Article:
The Camerons lived at Freshwater until 1875, when they moved to Ceylon (now Sri Lanka) where Charles Cameron had purchased coffee and rubber plantations, managed under difficult agricultural and financial conditions by three of their sons. Cameron continued her photographic practice at her new home yet her output decreased significantly and only a small body of photographs from this time remains. After moving to Ceylon the Camerons made only one more visit to England in May 1878. Julia Margaret Cameron died after a brief illness in Ceylon in 1879.



Cameron’s relationship with the Victoria and Albert Museum dates to the earliest years of her photographic career. The first museum exhibition of Cameron's work was held in 1865 at the South Kensington Museum, London (now the V&A). The South Kensington Museum was not only the sole museum to exhibit Cameron’s work in her lifetime, but also the institution that collected her photographs most extensively in her day. In 1868 the Museum gave Cameron the use of two rooms as a portrait studio, perhaps qualifying her as its first artist-in-residence. Today the V&A’s Cameron collection includes photographs acquired directly from the artist, collected later from various sources and letters from Cameron to Sir Henry Cole (1808–82), the Museum’s founding director and an early supporter of photography.



This photograph is part of the Royal Photographic Society Collection at the V&A which also includes fragments of Cameron's original autobiographical manuscript for Annals of My Glass House.

Production
Title and date assigned by Cox and Ford
Subjects depicted
Association
Summary
Julia Margaret Cameron looked to painting and sculpture as inspiration for her allegorical and narrative subjects. Some works are photographic interpretations of specific paintings by artists such as Raphael and Michelangelo. Others aspired more generally to create ‘Pictorial Effect’.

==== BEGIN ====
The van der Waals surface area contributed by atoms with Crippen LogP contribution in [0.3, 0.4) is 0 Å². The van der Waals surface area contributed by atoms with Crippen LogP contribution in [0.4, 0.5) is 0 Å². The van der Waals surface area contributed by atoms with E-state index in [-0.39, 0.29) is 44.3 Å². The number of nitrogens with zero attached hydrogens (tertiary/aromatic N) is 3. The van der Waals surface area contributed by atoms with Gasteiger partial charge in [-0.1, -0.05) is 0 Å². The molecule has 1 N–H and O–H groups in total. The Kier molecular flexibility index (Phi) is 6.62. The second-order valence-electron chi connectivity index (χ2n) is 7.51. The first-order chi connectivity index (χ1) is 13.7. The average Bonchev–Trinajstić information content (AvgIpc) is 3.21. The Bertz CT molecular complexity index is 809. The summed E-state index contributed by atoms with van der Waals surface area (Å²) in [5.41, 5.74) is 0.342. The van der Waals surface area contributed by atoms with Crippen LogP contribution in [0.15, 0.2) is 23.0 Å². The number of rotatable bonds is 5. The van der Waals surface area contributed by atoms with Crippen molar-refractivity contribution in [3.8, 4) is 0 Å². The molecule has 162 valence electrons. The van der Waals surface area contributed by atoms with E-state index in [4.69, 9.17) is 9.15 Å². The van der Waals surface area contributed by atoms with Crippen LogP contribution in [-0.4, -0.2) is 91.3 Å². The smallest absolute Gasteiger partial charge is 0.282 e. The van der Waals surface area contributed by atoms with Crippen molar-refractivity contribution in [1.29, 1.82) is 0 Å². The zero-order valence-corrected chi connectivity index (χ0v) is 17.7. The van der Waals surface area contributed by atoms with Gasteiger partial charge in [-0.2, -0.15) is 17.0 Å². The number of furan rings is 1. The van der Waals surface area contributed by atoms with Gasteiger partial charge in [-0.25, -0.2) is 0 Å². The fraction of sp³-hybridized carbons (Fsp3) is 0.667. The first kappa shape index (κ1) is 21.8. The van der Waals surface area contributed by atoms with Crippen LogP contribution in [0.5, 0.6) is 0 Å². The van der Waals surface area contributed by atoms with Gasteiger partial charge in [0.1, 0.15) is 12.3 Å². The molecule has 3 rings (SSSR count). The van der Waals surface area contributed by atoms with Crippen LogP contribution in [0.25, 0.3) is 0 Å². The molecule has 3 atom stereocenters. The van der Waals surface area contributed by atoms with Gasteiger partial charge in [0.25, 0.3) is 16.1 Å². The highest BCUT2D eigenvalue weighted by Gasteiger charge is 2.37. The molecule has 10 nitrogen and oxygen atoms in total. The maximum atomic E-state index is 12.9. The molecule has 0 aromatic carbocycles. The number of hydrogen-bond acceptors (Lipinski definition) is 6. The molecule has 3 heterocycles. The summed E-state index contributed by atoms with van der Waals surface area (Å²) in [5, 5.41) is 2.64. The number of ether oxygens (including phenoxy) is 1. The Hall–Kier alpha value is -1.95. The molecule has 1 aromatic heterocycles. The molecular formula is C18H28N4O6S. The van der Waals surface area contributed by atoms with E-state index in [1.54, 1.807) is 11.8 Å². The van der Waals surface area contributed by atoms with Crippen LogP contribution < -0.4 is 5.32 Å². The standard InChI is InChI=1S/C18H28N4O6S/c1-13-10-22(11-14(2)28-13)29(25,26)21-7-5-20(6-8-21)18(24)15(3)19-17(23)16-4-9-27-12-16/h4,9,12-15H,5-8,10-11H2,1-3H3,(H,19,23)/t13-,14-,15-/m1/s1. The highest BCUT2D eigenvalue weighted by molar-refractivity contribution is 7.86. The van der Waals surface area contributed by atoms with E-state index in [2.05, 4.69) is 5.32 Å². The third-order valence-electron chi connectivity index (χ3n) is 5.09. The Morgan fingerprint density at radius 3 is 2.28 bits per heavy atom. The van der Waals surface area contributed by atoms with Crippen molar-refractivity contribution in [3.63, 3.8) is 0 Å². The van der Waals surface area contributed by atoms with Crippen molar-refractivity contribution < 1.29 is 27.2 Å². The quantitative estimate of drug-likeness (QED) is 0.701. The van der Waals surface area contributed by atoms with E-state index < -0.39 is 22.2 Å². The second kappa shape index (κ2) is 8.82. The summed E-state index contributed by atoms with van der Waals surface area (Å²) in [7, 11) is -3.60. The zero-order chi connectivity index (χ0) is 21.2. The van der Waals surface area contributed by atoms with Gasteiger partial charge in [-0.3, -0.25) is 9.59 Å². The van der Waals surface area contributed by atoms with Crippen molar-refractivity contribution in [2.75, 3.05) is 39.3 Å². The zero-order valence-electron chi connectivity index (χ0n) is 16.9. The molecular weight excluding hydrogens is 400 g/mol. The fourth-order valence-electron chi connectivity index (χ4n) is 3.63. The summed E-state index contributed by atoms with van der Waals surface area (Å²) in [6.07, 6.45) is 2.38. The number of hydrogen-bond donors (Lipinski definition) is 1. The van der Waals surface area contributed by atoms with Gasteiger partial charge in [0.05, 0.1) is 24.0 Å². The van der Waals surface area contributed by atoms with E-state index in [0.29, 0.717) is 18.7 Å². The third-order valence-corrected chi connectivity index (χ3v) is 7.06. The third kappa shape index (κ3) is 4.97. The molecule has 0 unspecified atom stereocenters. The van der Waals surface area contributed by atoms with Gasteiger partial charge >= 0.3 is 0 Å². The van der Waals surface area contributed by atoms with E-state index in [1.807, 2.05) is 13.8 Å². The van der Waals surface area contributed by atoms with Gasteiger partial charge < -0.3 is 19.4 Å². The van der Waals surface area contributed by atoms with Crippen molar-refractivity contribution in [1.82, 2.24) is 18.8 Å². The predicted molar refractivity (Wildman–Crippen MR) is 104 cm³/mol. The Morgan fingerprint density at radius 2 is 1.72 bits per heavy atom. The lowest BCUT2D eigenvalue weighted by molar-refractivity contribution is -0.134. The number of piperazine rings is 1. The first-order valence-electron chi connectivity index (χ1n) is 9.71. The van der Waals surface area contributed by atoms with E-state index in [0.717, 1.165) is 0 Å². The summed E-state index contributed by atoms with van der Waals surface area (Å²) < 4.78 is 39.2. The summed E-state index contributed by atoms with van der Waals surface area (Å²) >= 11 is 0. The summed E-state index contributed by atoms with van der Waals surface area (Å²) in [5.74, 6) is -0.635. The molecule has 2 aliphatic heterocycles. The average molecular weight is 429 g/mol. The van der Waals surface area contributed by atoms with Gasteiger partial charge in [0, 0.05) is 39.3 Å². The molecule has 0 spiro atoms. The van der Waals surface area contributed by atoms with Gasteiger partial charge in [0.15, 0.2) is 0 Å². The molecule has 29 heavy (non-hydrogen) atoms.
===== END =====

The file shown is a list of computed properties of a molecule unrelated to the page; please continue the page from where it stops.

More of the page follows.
Cameron's harshest critics attacked her for using the supposedly truthful medium of photography to depict imaginary subject matter. Some suggested that at best her photographs could serve as studies for painters. The South Kensington Museum mainly acquired 'Madonnas' and 'Fancy Subjects', and exhibited them as pictures in their own right.



Cameron considered her close friend, the painter and sculptor G. F. Watts, to be her chief artistic advisor. She wrote of this period, ‘Mr. Watts gave me such encouragement that I felt as if I had wings to fly with.’ Here she transforms him into a musician, perhaps to symbolise the arts in general, rather than showing him specifically as a painter. Kate Keown, the girl on the right, whispers inspiration.
Associated Objects
Bibliographic References
  • Ford, Colin and Cox, Julian. Julia Margaret Cameron: The Complete Photographs. London: Thames and Hudson, 2003. Cat. no. 1087, p.448, ill.
  • Weaver, Mike. Julia Margaret Cameron 1815 - 1879. Boston: Little, Brown and Company, 1984, p. 96.
  • Hopkinson, Amanda. Julia Margaret Cameron. London: Virago Press, 1986, p. 133.
  • Lukitsh, Joanne. Cameron: Her Work and Career. Rochester, N.Y.: International Museum of Photography at George Eastman House, 1986, p.22.
  • Cox, Julian. Julia Margaret Cameron: Photographs from the J. Paul Getty Museum. In Focus, edited by Weston Naef. Los Angeles: J. Paul Getty Museum, 1996, p. 118.
  • Lukitsh, Joanne. Julia Margaret Cameron. London: Phaidon Press, 2001, p. 45.
  • Weiss, Marta. Julia Margaret Cameron: Photographs to electrify you with delight and startle the world. London: MACK, 2015, p. 75.
Other Numbers
  • XRP114A - RPS collection - V&A identifier
  • 2003-5001/2/24956 - Science Museum Group accession number
  • 2025 - Royal Photographic Society number
Collection
Accession Number
RPS.1262:1-2017

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record createdFebruary 26, 2018